Circe by Madeline Miller
My rating: 5 of 5 stars
I know it's a cheesy way to describe a story, but I honestly cannot find a more fitting one.
So, okay... I've always loved mythology and stories of monsters and gods, and the Greek mythology is particularly fascinating. I'm pretty comfortable with the story about Odysseus (one of my first memories from school was when some very artsy artist came to our class, read us parts of The Odyssey and had us draw something from the book. If I'm not mistaken, I chose the section about how Odysseus defeated the cyclop), and I know a great many of the myths and legends and stories by heart, because I used to LOVE reading them as a kid. As a grown up, however, I haven't spent a lot of time brushing up on all this useless knowledge, and I don't read the odd Greek myth just for fun either. At least not anymore.
Reading this book was like revisiting old friends, but with the addition of a cool and very fresh twist, as it brings us into the mind of what has traditionally been one of the villains of the Greek mythology - namely Circe, the daughter of Helios and also the powerful witch that transformed Odysseus' men into pigs. In this story, we see everything from her perspective, and are suddenly presented with a whole new dimension.
Circe is a badass character, strong and resilient, wise and multi-faceted; an immortal who yearns to be something else, a goddess who turns her back on divinity. She's wonderfully interesting, but so are the supporting characters. Gods and mythical figures spring to life and are fleshed out in such a way that they all feel real, and even though the author definitely has her own take on the original myths, it never feels disrespectful or over-constructed. The theme is subtle and never clearly spoken, yet always present, allowing you to draw your own conclusions, and it's just brilliantly done.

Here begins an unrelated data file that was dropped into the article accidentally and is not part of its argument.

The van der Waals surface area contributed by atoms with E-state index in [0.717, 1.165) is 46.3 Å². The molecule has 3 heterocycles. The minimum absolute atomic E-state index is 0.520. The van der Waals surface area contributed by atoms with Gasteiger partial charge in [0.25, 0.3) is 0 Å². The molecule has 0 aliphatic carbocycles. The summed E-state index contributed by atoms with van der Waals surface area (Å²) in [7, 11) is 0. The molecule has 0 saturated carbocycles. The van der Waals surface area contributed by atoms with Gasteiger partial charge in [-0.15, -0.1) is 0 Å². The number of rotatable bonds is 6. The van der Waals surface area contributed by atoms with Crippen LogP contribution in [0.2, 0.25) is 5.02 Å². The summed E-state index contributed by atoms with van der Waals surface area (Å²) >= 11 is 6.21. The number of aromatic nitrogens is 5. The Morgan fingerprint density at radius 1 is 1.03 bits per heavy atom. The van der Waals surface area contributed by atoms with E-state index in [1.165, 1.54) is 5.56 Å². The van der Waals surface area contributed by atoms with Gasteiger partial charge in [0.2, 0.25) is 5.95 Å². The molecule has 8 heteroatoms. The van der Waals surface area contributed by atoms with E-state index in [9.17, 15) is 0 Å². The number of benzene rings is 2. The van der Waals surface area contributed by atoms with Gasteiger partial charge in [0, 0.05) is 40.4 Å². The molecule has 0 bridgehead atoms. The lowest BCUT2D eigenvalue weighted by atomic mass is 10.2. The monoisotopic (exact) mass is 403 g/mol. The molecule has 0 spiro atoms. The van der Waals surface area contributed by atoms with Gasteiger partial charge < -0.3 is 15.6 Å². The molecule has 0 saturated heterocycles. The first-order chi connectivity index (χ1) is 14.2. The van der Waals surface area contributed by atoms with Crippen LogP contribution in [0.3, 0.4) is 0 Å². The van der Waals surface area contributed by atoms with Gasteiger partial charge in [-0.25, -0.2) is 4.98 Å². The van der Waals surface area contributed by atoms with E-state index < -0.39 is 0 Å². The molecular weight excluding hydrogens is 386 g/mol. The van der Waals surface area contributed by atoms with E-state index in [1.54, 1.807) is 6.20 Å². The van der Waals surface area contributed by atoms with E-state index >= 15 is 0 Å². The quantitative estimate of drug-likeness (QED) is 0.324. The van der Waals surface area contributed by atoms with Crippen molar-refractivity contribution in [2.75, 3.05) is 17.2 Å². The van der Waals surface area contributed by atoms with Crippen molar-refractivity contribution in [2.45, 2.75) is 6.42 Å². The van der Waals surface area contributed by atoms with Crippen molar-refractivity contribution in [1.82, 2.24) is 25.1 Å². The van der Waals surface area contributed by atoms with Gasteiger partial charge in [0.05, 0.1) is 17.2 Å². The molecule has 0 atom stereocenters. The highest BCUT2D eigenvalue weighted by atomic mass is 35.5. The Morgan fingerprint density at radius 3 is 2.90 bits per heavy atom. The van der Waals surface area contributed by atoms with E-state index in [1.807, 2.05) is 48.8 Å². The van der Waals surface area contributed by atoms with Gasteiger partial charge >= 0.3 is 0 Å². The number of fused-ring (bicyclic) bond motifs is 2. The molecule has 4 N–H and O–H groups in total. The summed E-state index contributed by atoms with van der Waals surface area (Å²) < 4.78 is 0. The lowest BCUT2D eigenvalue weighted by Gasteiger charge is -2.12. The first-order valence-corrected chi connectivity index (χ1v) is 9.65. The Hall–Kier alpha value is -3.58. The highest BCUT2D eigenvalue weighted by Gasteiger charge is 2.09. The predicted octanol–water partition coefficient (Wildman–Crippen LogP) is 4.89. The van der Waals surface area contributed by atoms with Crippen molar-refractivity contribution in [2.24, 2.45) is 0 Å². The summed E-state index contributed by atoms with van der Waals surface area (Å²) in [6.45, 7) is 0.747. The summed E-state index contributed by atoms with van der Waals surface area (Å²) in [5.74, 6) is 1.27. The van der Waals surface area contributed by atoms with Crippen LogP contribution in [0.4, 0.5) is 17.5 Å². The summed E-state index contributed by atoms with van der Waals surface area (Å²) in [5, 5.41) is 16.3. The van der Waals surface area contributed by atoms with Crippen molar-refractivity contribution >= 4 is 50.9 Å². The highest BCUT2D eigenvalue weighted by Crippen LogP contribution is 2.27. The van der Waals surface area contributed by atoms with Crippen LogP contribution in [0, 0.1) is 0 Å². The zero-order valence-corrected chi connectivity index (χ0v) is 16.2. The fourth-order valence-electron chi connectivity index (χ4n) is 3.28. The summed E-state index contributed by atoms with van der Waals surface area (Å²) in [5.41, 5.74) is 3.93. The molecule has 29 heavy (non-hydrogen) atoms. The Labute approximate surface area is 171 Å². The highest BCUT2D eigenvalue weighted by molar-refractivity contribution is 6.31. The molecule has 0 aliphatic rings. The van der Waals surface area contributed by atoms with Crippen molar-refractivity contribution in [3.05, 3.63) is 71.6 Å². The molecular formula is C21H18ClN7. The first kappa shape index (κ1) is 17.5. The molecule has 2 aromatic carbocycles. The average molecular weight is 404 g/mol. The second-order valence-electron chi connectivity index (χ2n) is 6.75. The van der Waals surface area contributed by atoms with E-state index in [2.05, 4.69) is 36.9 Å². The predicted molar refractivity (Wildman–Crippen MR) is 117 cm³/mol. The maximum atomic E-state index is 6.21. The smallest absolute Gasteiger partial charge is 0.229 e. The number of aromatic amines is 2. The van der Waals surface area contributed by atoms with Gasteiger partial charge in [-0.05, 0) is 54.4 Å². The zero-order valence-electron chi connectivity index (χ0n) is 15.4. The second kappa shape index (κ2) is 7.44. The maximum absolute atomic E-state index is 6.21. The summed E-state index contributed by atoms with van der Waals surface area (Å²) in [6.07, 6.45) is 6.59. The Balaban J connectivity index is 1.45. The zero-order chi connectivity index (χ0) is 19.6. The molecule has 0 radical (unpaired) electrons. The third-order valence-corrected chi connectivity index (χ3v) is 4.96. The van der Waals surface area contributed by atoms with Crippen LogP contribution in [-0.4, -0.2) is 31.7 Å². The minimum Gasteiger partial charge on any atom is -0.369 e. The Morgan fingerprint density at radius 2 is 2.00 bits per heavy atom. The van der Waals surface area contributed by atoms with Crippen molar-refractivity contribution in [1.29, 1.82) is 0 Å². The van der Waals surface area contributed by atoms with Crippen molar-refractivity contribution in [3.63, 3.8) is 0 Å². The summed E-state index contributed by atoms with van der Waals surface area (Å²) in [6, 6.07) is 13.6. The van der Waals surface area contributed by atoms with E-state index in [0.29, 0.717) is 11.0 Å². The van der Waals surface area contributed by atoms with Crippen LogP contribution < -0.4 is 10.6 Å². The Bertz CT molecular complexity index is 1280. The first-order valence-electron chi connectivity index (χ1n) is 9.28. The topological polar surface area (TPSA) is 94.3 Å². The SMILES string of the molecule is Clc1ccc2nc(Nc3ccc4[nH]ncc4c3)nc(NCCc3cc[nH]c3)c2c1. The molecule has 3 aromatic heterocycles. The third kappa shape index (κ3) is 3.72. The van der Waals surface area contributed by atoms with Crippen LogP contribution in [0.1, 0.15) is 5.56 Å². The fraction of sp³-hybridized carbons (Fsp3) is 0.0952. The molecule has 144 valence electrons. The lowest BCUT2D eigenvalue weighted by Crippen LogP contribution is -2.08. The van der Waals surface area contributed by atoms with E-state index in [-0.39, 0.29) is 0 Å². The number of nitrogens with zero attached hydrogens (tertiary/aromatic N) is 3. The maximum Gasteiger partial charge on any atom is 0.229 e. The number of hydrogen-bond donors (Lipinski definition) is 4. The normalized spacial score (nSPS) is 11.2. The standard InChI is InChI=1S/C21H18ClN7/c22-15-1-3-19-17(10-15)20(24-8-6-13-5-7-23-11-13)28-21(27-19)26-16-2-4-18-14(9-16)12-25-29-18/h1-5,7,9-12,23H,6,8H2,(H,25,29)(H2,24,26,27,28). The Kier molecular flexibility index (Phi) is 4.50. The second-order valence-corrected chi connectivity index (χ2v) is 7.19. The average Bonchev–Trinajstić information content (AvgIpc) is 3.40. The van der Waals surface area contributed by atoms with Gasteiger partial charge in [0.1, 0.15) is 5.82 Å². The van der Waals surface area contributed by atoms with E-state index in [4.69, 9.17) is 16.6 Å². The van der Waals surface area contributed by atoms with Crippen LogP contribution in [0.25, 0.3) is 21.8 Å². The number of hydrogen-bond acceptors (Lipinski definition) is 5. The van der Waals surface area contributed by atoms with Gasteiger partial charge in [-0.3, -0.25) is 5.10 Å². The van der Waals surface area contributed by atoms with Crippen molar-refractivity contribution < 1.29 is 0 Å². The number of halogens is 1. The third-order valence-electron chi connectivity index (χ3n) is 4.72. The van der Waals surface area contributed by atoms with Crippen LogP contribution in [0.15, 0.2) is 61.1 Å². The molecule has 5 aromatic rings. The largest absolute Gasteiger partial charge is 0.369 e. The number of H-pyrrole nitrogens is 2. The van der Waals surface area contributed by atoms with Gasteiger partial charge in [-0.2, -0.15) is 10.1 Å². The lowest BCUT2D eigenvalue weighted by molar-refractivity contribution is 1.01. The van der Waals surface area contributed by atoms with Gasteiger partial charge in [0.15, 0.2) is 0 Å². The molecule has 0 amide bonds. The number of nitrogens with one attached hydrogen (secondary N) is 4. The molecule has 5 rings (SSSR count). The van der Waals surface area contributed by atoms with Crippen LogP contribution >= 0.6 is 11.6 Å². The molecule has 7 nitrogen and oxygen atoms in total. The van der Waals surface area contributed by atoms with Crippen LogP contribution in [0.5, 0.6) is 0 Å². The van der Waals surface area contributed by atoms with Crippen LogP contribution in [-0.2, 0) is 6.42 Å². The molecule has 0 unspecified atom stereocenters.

The story flows seamlessly and it never loses its grip on the reader. Or, okay, there's ONE part, somewhere in the middle, where I felt it lost its momentum, but after that, it picked up again, and did so in style. I loved the third part of the book, just as much, or more, as the magnificent first (like I said, one third in the middle was so and so - nice, but a bit dragging). The language is beautiful and rich, and I've found so many quotes that have made me go "wow" that if I went over the book with a yellow marker, there wouldn't be a whole lot of white sections left (I'd never do that, though).
This, my friends, is a must-read.
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